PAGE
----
|Title:||Project PIMSELA: Partnering to Investigate Math and Science English Learners' Access and Achievement|
|Principal Investigator:||Varghese, Manka||Awardee:||University of Washington|
|Program:||Researcher-Practitioner Partnerships in Education Research [Program Details]|
|Award Period:||2 years (9/1/2017-08/31/2019)||Award Amount:||$397,500|
|Type:||Researcher-Practitioner Partnership||Award Number:||R305H170019|
Co-Principal Investigators: Lee, Min; Sanders, Elizabeth; Gallardo, Veronica; Anderson, Eric
Partner: Seattle Public Schools
Education Issue: The central aim of the "Partnering to Investigate Math and Science English Learners' Access and Achievement" (PIMSELA) project was to understand underlying factors that explain English learner (EL) students' diminished access to, and underachievement in, middle and high school math and science in Seattle Public Schools (SPS). The results of our collaboration allowed PIMSELA partners to consider policy recommendations for improving equitable EL participation in math and science during middle and high school, as well as improving equitable EL high school graduation rates and access to postsecondary education.
Partnership Goals: Project PIMSELA was focused on collecting, cleaning, coding, and analyzing data related to EL and non-EL course-taking patterns in middle and high school math and science through a university partnership with the SPS district. To this end, the district partner gathered existing administrative data from multiple sources, and the university partner collected primary quantitative survey data as well as qualitative case study data at two schools. Although these data sources have been analyzed, an ongoing goal continues to be integrating the disparate data sources into combined files. In addition to analyzing and integrating data sources, the partnership goal was also to disseminate products and policy recommendations based on the research findings, and to develop a future research plan; these latter goals are still in progress, and the team continues to work toward their fulfillment during 2021.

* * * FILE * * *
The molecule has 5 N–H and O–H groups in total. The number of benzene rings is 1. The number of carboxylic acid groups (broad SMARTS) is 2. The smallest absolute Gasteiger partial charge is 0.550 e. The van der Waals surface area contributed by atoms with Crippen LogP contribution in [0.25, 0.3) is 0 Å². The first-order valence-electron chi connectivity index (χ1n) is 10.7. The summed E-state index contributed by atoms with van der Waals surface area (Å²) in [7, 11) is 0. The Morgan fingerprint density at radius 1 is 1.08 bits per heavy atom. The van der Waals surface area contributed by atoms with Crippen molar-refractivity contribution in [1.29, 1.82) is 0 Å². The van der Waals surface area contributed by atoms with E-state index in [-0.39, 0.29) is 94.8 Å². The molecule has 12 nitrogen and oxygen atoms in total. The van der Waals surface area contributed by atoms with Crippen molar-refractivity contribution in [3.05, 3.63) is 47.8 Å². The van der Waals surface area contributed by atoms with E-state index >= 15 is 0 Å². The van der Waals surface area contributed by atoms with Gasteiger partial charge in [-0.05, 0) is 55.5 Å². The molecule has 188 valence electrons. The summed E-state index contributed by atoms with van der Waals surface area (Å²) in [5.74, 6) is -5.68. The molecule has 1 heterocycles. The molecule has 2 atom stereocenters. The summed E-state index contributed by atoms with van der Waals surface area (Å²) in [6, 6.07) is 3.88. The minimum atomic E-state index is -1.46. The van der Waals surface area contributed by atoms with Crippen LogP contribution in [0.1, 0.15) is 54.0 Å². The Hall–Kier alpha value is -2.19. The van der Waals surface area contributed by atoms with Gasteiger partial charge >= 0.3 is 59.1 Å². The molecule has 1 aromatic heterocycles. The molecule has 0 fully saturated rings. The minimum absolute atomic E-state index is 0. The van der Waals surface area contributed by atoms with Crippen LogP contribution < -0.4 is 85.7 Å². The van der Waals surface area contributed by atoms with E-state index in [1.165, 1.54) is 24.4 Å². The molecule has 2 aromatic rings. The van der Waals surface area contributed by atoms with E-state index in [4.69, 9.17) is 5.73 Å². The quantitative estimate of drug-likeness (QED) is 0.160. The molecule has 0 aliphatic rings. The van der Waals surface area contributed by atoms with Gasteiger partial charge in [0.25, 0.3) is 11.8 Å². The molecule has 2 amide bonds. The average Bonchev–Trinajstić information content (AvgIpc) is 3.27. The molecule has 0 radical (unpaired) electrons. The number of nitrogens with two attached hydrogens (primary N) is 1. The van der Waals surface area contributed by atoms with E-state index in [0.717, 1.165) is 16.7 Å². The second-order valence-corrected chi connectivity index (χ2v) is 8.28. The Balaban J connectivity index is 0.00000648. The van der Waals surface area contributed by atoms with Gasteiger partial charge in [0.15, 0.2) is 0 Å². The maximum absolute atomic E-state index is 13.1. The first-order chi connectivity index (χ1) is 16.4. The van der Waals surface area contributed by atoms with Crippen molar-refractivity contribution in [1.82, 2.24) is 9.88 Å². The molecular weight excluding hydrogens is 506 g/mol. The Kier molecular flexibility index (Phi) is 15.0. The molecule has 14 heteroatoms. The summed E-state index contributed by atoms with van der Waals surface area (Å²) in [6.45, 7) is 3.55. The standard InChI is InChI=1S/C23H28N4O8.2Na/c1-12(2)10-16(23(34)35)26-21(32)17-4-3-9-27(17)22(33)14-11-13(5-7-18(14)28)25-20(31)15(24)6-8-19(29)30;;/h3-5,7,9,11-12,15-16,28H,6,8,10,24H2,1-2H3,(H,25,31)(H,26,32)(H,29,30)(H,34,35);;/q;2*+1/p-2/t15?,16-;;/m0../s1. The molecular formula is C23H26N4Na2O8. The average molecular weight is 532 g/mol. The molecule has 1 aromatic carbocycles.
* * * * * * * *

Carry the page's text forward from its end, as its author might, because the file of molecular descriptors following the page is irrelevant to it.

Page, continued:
Partners and Partnership Activities: The PIMSELA project is a policy-oriented partnership between the University of Washington's College of Education and the SPS District. The structure of the PIMSELA partnership included a lead team of researchers, educators, and graduate students, all of whom engaged collaboratively in research and development activities of groundwork, theorizing and sense making, dissemination, and policy recommendations. Within the first year of the project, the partnership itself evolved with an expansion of the team from two SPS district departments to five. The partners actively met for two years, both regularly and for ad hoc activities. Additionally, the partnership team collectively reflected on the partnership using both a survey (anonymous) as well as in-person dialogue. The team plans to submit an exploratory grant proposal based on what has been learned during those activities.